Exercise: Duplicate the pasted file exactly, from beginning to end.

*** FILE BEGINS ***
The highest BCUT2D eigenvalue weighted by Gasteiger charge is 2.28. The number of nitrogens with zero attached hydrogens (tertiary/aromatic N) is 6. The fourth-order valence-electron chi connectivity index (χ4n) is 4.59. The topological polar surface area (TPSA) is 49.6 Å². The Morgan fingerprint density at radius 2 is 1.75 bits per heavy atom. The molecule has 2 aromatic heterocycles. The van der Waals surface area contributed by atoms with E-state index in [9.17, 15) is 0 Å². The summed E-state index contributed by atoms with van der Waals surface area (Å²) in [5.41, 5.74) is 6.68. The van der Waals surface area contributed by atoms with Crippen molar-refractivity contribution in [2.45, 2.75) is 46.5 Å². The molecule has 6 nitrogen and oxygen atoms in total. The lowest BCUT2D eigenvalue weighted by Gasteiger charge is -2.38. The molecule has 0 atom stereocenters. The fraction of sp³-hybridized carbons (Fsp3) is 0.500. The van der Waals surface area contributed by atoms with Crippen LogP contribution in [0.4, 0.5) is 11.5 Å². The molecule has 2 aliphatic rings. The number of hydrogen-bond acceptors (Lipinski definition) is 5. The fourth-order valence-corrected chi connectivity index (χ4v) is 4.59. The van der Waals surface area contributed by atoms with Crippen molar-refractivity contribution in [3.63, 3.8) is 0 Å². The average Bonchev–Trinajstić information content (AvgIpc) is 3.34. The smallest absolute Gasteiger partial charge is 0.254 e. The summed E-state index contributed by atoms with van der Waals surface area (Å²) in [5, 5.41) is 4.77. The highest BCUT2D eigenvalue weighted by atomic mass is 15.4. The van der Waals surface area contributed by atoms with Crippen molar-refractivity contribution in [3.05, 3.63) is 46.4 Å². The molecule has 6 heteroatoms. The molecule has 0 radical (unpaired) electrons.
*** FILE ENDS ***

The highest BCUT2D eigenvalue weighted by Gasteiger charge is 2.28. The number of nitrogens with zero attached hydrogens (tertiary/aromatic N) is 6. The fourth-order valence-electron chi connectivity index (χ4n) is 4.59. The topological polar surface area (TPSA) is 49.6 Å². The Morgan fingerprint density at radius 2 is 1.75 bits per heavy atom. The molecule has 2 aromatic heterocycles. The van der Waals surface area contributed by atoms with E-state index in [9.17, 15) is 0 Å². The summed E-state index contributed by atoms with van der Waals surface area (Å²) in [5.41, 5.74) is 6.68. The van der Waals surface area contributed by atoms with Crippen molar-refractivity contribution in [2.45, 2.75) is 46.5 Å². The molecule has 6 nitrogen and oxygen atoms in total. The lowest BCUT2D eigenvalue weighted by Gasteiger charge is -2.38. The molecule has 0 atom stereocenters. The fraction of sp³-hybridized carbons (Fsp3) is 0.500. The van der Waals surface area contributed by atoms with Crippen LogP contribution in [0.4, 0.5) is 11.5 Å². The molecule has 2 aliphatic rings. The number of hydrogen-bond acceptors (Lipinski definition) is 5. The fourth-order valence-corrected chi connectivity index (χ4v) is 4.59. The van der Waals surface area contributed by atoms with Crippen molar-refractivity contribution in [3.63, 3.8) is 0 Å². The average Bonchev–Trinajstić information content (AvgIpc) is 3.34. The smallest absolute Gasteiger partial charge is 0.254 e. The summed E-state index contributed by atoms with van der Waals surface area (Å²) in [5, 5.41) is 4.77. The highest BCUT2D eigenvalue weighted by atomic mass is 15.4. The van der Waals surface area contributed by atoms with Crippen molar-refractivity contribution in [3.05, 3.63) is 46.4 Å². The molecule has 6 heteroatoms. The molecule has 0 radical (unpaired) electrons.